When Rayonier cranked up in 1954 on the bluff of the Altamaha River, there were no cell phones or social media. Still, first-time passersby found a way to register their complaints. I ought to know. My mother was the pulp mill’s original switchboard operator. Few days went by that someone didn’t call to ask, “What is that awful stink?”
In her genteel way, Margie—ever the diplomat—was the shock absorber for her employer. But hometown folks would argue: “What stink? It smells like bacon and eggs to me.” No doubt, Rayonier’s payroll over the decades has helped thousands of families prosper. And that doesn’t count the taxes paid, the ancillary jobs created and the philanthropy.
In the early 1950s, the street talk was that the mill was going up river to Lumber City. Instead, Wayne County leaders wooed Rayonier to here. Our community had three key necessities: plentiful supplies of water, wood and cheap labor. The rest is history.
That was then.
This is now. Companies and citizens are better informed. Today, the environment is a hot-button issue. Rayonier is more sensitive than ever to its critics.
For decades the mill’s practices were accepted as “that’s just the way it is.” Stuff—polluting stuff—was dumped into the river. Employees drove “mill cars” to work, cars that were dusted by corrosive “snow” falling from the stacks. Mother’s was a rusty, ragtag Ford.
Again, you didn’t hear much grumbling. I certainly didn’t complain. As a summer college-kid employee, I was making $2.725 an hour in the finishing room, lime kiln or bleach plant. I’d never seen that much money—ever. Rayonier paychecks bought my first car. Fifty years later, my wife is still wearing the diamond paid for with mill money. Mother helped send her three children to college. Thanks to the mill, there wasn’t a dime of student-loan debt. I will always be grateful to Rayonier.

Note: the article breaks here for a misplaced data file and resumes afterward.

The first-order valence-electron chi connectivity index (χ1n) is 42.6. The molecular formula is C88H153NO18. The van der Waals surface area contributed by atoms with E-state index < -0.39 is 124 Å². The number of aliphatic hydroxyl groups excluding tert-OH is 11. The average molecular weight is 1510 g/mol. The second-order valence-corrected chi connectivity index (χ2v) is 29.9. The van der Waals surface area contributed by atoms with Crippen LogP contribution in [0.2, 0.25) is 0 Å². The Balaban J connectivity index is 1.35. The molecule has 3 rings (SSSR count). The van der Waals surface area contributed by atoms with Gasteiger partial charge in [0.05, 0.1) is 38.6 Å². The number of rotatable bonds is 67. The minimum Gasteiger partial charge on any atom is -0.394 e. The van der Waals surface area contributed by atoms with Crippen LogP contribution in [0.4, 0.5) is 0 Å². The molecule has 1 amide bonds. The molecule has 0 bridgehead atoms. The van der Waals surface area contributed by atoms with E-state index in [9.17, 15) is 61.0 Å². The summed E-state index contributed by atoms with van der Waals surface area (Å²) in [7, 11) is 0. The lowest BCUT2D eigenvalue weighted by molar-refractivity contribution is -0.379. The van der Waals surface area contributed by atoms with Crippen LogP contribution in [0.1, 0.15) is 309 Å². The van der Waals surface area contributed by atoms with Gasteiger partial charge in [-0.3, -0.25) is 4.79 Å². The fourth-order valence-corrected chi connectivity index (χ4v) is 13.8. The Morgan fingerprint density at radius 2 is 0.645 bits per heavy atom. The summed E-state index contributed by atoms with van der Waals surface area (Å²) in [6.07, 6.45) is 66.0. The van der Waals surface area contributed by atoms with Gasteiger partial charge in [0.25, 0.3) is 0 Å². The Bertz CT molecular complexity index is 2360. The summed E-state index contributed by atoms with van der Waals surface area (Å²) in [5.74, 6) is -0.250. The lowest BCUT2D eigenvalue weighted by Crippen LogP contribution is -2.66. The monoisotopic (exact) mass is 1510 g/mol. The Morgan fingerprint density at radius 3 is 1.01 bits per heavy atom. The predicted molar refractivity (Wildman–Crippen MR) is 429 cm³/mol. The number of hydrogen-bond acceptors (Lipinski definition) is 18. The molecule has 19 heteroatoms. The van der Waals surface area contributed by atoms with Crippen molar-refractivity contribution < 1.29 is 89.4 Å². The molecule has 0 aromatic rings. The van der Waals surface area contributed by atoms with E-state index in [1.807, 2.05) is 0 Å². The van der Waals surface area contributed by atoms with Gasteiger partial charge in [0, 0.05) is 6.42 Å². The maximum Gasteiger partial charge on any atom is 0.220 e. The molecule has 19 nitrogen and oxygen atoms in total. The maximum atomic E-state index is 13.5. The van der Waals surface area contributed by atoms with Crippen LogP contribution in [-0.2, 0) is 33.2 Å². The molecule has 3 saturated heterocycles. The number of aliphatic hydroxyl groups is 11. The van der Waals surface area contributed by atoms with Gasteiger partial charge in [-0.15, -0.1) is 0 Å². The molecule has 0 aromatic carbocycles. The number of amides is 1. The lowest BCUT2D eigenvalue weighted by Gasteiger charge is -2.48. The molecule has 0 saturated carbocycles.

Now, welcome to 2019.
Remember the “this is not your father’s Oldsmobile” campaign? Well, Rayonier’s attitude and management practices are not your 1954 pulp mill. Clay Bethea, mill manager, explains Rayonier can do nothing about the past. The company’s focus is on today and the tomorrows.
A couple of days before Thanksgiving, I walked through the same gate as I did in 1967, 1968 and 1969. As I listened to Clay and two of his associates, it was clear: They want the mill to be a good business, a good corporate citizen and a good steward of the environment. Our community needs for those three objectives to be achieved.
For 37 years, I’ve been a downstream neighbor of Rayonier. Years ago, we had foam and smelly water sweep through our swamp. I’ve been to the outflow pipe and witnessed dark liquid spill into the river. I’ve seen the aerial photos of the inky-looking ribbon running down the middle of the stream.
And, yes, I’ve listened to the rumors—true and false—launched at Rayonier. I’ve also seen a significant change in the right direction for safer air and water. This is a new era. I am confident Rayonier cares, really cares.
Clay and his team’s passion is an extension of Rayonier’s more than $72 million—and growing—investment in improvements. He concedes there is still more progress to be made. Clay believes being environmentally friendly is also good for business.
Furthermore, future generations deserve us to be responsible protectors of our natural resources. For too many years, America’s streams were glorified industrial drainage ditches.
As the saying goes, “Rome wasn’t built in a day.” And Rayonier’s environmental enhancements won’t be accomplished overnight. You and I will be watching, closely, very closely. In the meantime, I have faith in what has been fulfilled and especially what lies ahead.
I applaud Rayonier’s new-era efforts.
Oh, and what would I like for supper Friday night?
An Altamaha delicacy—white perch—caught downstream from the mill.